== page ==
This is Eromosele, I love Grand Canyon University.Breastfeeding decision should be addressed prenatally to give more time for the mother to make decision before the baby is born. The nurse and the doctors should found out her preference first because most women make up their mind during pregnancy and if they receive proper education from the doctor and nurse, followed by attending breastfeeding classes, they would make the best decision and prepared for it before delivery. To address the postpartum mother reluctancy on adequate nutrition for a newborn, she should not be judged nor forced into formula or breastfeeding, rather,respect her decision, found out why she does not want to breastfeed, any concern should be addressed appropriately.
Thesis: Breastfeeding provides unique nutrients for the baby, protects from disease, has health benefits for the mother, and provides a unique bond between mother and baby.
This paper will explain the benefits of breastfeeding and how it plays an extreme role in the long-term health of a child not only in the early stages of life but also into adulthood and how we as nurses can help promote this mode of nutrition.
During pregnancy, mothers are often faced with the personal decision of whether they should breastfeed or formula-feed their newborn. This paper discusses the advantages and disadvantages of each feeding method. The purpose of this paper is not to shame a mother for the feeding method she chooses, but instead to provide understanding into the reasons why a mother may choose breastfeeding over formula-feeding. A commonly asked question is: “Is breast really best?” There is no right or wrong choice, just the best choice for mom and baby.
An infant who is breastfed receives added health benefits compared to a child who is formula fed. In the first few days after birth, the breast milk is comprised of protein, vitamins A and E, and antibodies which help protect the infant from infection. After the first few days, the mature breast milk contains fats and cholesterol, which are essential for the growth and development of the infant’s nervous system, eyes, and brain. It also contains micronutrients calcium and magnesium, which are beneficial to the infant’s growth (Thompson et al., 2010).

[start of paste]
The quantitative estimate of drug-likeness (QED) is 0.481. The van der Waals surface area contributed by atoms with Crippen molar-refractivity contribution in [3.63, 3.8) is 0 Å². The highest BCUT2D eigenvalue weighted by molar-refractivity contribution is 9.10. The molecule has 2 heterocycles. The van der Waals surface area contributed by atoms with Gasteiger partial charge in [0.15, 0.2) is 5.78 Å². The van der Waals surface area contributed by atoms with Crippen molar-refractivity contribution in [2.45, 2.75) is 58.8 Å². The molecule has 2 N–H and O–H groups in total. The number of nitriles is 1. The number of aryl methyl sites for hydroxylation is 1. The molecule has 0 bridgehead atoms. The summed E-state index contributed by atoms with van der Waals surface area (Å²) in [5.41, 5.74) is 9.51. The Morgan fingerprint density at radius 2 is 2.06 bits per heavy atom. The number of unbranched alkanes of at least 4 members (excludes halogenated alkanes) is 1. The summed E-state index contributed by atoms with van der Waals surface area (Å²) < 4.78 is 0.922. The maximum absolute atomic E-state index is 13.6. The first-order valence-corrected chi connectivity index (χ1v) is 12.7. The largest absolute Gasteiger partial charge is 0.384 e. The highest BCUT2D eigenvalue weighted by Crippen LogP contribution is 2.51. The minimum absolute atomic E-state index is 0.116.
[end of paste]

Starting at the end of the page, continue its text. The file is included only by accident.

“Breastfeeding is an unequalled way of providing ideal food for the healthy growth and development of infants; it is also an integral part of the reproductive process with important implications for the health of mothers” Statement taken from the world health organization publication on the nutrition of exclusive breastfeeding.
For thousands of years, breastfeeding has been the main source that women have had to feed their babies. In today’s society, however, breastfeeding has become a controversial issue due to the increased sexualization of the female body, especially women’s breasts. This same society has failed to consider the benefits that breastfeeding mothers offer to society and, most importantly, the benefits breastfeeding offers to children. It is important to consider and remember that breastfeeding is natural and nursing mothers should be free to nurse everywhere because it is their legal right, it is the first source of nutrition for their children, it eliminates excess waste in the environment, and it benefits society.
Any infant enters the world completely relying on their mother, whether it’s to provide security, comfort, or their first meal. Breastfeeding, although pretty self-explanatory, is the act of a woman feeding a baby with milk from her breast. It is recommended that a baby be breastfed for the first time within an hour of their birth and exclusively breastfed for the first six months of life (Belsky, 2012). However, there is a stigma attached to breastfeeding in some areas of the world, especially the United States, so a common alternative is formula. There are many benefits not only the infant can gain from being breastfed, but also benefits the mother can obtain from providing this nutrition for her child. This paper will discuss